Has there ever been a moment in your life when you thought you wanted to stop being polite and start getting real?
Though everyone joins the real world at some point in their life, not everyone gets to join the cast of The Real World. When MTV first started the show about strangers living together in 1992, its simple format pioneered reality TV as we know it. Now, it seems every other show is “real” in some way, or at least pretends to be. MTV just finished a controversial season of The Real World that broke format for the first time by bringing in some of the contestants’ exes to live in the house with them. Suddenly, not everyone was a stranger. And with the new season (the 25th!) of Real World/Road Rules Challenge premiering last week, some of these castmembers just won’t go away. So what exactly does it take to get the keys and get picked? As a fan, I was curious and decided to spend a Saturday afternoon at the Hooters of Burbank for a recent open casting call. Full disclosure: It was actually my second time going to a Real World casting call, and my second time in a Hooters.
I was lucky that my friend Lucy was as interested and intrigued in the process to come with me, though I think she was more there hoping to see some RW alums. The two of us had previously gone to a casting call in Chicago while we were in college, and as superfans, we totally freaked out when Challenge couple Brad and Tori were there — and with their baby! Brad, who was on the first San Diego season of The Real World, told us that lots of alums go to the casting calls in their area to promote the show/themselves. I remember asking Tori if she had any regrets from her time on The Challenge or Road Rules, and she simply looked at her baby and said, “The show brought me this, so I’m forever grateful.” Needless to say, Lucy and I were hoping for a similar encounter in Burbank.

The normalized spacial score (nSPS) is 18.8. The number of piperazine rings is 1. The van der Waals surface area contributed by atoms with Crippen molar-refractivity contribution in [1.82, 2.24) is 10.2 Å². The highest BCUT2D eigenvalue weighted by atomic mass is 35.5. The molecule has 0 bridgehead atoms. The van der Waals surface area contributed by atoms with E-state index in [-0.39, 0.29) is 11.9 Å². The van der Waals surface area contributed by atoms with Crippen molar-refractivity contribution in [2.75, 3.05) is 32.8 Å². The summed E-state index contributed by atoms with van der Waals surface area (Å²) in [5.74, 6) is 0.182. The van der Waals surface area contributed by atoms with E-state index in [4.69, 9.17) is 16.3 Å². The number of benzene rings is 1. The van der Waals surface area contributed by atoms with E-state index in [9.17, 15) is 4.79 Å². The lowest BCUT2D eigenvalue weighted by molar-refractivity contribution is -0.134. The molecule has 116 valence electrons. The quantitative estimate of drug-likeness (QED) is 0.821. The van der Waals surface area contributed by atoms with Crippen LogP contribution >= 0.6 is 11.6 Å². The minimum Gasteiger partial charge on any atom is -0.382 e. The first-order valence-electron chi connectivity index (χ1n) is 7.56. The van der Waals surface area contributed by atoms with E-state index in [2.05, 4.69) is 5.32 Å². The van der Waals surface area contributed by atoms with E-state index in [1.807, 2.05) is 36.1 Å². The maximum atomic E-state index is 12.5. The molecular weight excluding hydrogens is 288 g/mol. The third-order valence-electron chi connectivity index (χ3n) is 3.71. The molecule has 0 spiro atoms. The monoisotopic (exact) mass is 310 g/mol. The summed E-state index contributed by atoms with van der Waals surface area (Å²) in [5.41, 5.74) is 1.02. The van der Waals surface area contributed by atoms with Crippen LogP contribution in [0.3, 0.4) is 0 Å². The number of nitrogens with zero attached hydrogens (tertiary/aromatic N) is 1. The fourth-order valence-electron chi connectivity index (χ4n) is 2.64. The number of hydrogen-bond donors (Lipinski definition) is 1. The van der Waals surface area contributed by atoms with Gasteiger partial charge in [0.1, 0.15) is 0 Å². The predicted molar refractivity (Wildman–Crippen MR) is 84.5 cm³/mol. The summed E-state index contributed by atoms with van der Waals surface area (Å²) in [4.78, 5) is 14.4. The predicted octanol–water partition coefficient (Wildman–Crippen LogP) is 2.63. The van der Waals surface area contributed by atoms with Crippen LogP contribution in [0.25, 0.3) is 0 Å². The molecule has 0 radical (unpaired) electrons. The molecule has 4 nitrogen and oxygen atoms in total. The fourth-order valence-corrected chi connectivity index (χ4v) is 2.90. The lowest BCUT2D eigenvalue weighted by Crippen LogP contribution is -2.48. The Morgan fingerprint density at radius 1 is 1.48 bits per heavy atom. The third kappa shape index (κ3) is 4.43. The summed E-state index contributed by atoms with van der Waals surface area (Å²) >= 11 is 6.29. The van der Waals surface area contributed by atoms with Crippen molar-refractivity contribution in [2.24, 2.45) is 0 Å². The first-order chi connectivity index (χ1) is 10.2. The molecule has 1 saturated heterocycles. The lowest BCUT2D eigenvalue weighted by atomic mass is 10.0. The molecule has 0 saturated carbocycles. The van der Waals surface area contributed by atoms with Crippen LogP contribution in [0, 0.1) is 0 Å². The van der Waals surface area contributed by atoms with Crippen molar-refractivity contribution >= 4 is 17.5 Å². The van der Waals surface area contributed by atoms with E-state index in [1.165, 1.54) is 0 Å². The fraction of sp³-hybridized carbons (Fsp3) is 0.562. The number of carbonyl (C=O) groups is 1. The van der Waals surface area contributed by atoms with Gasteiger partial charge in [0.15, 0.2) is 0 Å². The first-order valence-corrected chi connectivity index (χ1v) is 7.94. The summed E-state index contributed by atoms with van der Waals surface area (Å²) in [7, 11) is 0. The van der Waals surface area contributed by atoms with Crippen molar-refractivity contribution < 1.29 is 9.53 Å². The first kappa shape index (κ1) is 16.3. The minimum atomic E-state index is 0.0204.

The actual process is quite simple: Once we got to Hooters, the hostess at the front immediately asked if we were there for the casting. I guess something about my floral-printed shirt didn’t scream chicken wings to her. A small table was set up with one casting director asking how we found out about the casting. I personally discovered this one was happening through the website for Bunim/Murray, the producers of the show. I was given a questionnaire to fill out and told to sit at a table and let them know when I was finished. It was pretty easy to tell who was there for The Real World and who was an irresponsible parent taking their young children out to eat at 3 p.m. on a Saturday at Hooters.
The questionnaire asked for your typical basic information and the things you would expect, like “Why do you want to be on The Real World?” and “Have you ever been on TV?” and things about your relationship with your family and your best and worst traits. I struggled with whether to answer my occupation and career goals honestly, but figured I had nothing to lose at that point. Some of the more “out there” questions wanted to know the biggest challenge you currently faced in your life and the most unusual thing about you. I think my biggest challenge was understanding the purpose of both questions.